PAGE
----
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Erich Maria Remarque's novel All Quiet on the Western Front (1929) and the 1979 TV movie of the same name have a great deal in common, but certain differences emerge from a comparison of the two. While both the movie and the novel clearly express the anti-war theme at the heart of Remarque's narrative, the novel engages the views on the First World War of the various characters involved to a much greater degree than the movie does.
In the movie, however, the attention focuses primarily on Paul and his internal struggles and his disillusionment at the realities of the war. For this reason, the movie takes on the appearance of a character drama to a much greater degree than the novel does.
While the character of Paul takes center stage in the movie, the futility and senselessness of war, though experienced by Paul in the novel, take on the dominant role in Remarque's work. Remarque acknowledges that the larger concerns of soldiers transcend the experiences of a single person. Paul Baumer's experience in the First World War is indicative of the experience of other soldiers, particularly those who become disillusioned with the war and recognize its senselessness.
Much of the reasoning behind this difference stems from the expectations of movie audiences. Audiences tend to want to see a work that concentrates on the characters, their development, and the conflicts they must face in order to succeed. It is much more difficult to sell a film that concentrates on the anti-war message that pervades the novel.
Movies typically diverge from novels in several ways. First of all, and perhaps most importantly, movies must condense the story to a significant degree. There is just no way that a two-hour (or even three-hour) movie can include everything that happens in a book—even a relatively short book like All Quiet on the Western Front. That could only be accomplished in a television mini-series that played out over the course of a number of weeks.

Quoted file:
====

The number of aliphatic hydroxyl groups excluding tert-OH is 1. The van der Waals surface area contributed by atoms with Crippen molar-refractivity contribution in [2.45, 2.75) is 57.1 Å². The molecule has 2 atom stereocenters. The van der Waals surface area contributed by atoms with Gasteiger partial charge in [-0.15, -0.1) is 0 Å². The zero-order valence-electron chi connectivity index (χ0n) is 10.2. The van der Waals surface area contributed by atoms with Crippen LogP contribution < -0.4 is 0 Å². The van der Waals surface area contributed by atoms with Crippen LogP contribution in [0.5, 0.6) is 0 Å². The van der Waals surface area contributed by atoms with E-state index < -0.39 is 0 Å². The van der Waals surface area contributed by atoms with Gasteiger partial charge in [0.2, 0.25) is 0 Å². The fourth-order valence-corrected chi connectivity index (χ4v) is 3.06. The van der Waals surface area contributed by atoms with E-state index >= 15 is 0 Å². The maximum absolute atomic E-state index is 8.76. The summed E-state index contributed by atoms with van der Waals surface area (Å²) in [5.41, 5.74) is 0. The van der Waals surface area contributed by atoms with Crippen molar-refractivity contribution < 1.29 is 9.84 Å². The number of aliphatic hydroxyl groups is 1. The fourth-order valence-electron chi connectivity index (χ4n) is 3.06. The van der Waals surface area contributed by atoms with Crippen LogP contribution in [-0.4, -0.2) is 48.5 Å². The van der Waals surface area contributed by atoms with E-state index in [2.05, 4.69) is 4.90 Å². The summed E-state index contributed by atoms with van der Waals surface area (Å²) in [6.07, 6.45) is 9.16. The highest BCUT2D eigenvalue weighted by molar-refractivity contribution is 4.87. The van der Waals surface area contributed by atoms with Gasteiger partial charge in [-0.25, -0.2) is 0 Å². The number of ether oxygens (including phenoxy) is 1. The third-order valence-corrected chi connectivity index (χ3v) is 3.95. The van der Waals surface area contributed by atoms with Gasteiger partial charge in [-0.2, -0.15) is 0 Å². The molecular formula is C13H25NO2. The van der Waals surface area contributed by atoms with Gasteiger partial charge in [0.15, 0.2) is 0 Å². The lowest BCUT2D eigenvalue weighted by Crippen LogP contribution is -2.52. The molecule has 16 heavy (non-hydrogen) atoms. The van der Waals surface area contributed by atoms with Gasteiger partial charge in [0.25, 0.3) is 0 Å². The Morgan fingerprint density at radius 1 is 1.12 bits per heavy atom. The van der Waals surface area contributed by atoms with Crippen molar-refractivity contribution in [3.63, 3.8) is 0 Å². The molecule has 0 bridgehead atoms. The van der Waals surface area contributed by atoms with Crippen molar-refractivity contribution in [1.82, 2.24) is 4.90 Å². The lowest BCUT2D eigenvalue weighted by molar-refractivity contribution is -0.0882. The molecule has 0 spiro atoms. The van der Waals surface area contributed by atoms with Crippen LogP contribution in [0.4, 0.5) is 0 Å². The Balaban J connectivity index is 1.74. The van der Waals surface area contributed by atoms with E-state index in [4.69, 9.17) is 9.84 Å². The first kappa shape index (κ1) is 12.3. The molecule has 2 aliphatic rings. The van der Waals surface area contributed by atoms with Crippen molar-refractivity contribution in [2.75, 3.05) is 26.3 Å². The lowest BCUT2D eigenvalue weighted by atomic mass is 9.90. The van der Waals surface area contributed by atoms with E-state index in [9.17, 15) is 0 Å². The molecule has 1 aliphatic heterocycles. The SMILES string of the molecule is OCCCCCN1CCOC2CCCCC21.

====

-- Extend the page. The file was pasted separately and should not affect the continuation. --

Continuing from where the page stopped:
Secondly, film is a visual medium. It would be possible to make a movie with nothing but visuals—no language whatsoever, although I doubt anyone would fund it. If movies rely too much on dialogue at the expense of visual expression, audiences become bored.
Finally, movie audiences typically have very different expectations than readers do. They usually want a lot more action (which lends itself to film’s visual qualities) and a lot less explanation. Readers expect less action and more exposition and description.
With all of this in mind, the 1979 movie version of All Quiet on the Western Front is very true to the spirit of the novel. Many, many scenes had to be cut of course, but all of the scenes that are included are accurate portrayals of the book’s themes. There is no gratuitous sex or violence included just to satisfy the movie audience.
This might be the case because the 1979 movie was a television movie, not a cinematic movie. Television audiences are accustomed to more restrained and PG-rated stories than many movie audiences.
In order to answer this question I would have to know which movie version you are talking about. There are several and I am only familiar in depth with one. There was a black and white version in 1930 and another more modern one in 1979. I think there is even a newer one. Please post the question again with which version.
I am only familiar with the 1930 version which remains fairly true to the plot line of the book as it ends with Paul Baumer dead in the field and a butterfly flittering around his hand. Also, the relationships between the boys in the classroom and their lives together in the war are well done in the 1930 version.
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